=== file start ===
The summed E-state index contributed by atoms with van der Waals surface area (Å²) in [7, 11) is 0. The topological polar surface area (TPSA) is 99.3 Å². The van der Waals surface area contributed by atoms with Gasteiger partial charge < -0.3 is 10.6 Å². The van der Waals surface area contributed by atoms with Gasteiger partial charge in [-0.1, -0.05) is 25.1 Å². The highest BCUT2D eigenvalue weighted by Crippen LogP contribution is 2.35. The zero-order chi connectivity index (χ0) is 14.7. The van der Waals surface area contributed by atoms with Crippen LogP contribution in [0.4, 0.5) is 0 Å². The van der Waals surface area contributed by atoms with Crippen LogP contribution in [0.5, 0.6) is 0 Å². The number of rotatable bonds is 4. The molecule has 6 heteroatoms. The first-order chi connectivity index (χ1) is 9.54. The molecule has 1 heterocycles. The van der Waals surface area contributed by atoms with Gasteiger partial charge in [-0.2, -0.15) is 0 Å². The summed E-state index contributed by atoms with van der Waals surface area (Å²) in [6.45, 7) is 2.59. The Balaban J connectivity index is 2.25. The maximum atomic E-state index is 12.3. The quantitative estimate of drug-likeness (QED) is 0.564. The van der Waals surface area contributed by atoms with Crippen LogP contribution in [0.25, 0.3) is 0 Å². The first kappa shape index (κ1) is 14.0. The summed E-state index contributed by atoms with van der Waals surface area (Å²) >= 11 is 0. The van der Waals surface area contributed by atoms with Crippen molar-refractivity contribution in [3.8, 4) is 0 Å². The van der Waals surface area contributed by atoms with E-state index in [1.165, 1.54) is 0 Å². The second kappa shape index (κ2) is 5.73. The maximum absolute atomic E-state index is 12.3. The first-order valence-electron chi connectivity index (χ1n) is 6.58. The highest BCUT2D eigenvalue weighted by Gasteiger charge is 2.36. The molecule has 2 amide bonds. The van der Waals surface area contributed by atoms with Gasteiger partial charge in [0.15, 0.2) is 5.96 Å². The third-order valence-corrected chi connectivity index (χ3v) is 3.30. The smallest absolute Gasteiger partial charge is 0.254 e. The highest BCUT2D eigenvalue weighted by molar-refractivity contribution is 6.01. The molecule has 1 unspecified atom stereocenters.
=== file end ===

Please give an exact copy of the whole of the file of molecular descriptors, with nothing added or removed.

The summed E-state index contributed by atoms with van der Waals surface area (Å²) in [7, 11) is 0. The topological polar surface area (TPSA) is 99.3 Å². The van der Waals surface area contributed by atoms with Gasteiger partial charge < -0.3 is 10.6 Å². The van der Waals surface area contributed by atoms with Gasteiger partial charge in [-0.1, -0.05) is 25.1 Å². The highest BCUT2D eigenvalue weighted by Crippen LogP contribution is 2.35. The zero-order chi connectivity index (χ0) is 14.7. The van der Waals surface area contributed by atoms with Crippen LogP contribution in [0.4, 0.5) is 0 Å². The van der Waals surface area contributed by atoms with Crippen LogP contribution in [0.5, 0.6) is 0 Å². The number of rotatable bonds is 4. The molecule has 6 heteroatoms. The first-order chi connectivity index (χ1) is 9.54. The molecule has 1 heterocycles. The van der Waals surface area contributed by atoms with Gasteiger partial charge in [-0.2, -0.15) is 0 Å². The summed E-state index contributed by atoms with van der Waals surface area (Å²) in [6.45, 7) is 2.59. The Balaban J connectivity index is 2.25. The maximum atomic E-state index is 12.3. The quantitative estimate of drug-likeness (QED) is 0.564. The van der Waals surface area contributed by atoms with Crippen LogP contribution in [0.25, 0.3) is 0 Å². The first kappa shape index (κ1) is 14.0. The summed E-state index contributed by atoms with van der Waals surface area (Å²) >= 11 is 0. The van der Waals surface area contributed by atoms with Crippen molar-refractivity contribution in [3.8, 4) is 0 Å². The van der Waals surface area contributed by atoms with E-state index in [1.165, 1.54) is 0 Å². The second kappa shape index (κ2) is 5.73. The maximum absolute atomic E-state index is 12.3. The first-order valence-electron chi connectivity index (χ1n) is 6.58. The highest BCUT2D eigenvalue weighted by Gasteiger charge is 2.36. The molecule has 2 amide bonds. The van der Waals surface area contributed by atoms with Gasteiger partial charge in [0.15, 0.2) is 5.96 Å². The third-order valence-corrected chi connectivity index (χ3v) is 3.30. The smallest absolute Gasteiger partial charge is 0.254 e. The highest BCUT2D eigenvalue weighted by molar-refractivity contribution is 6.01. The molecule has 1 unspecified atom stereocenters.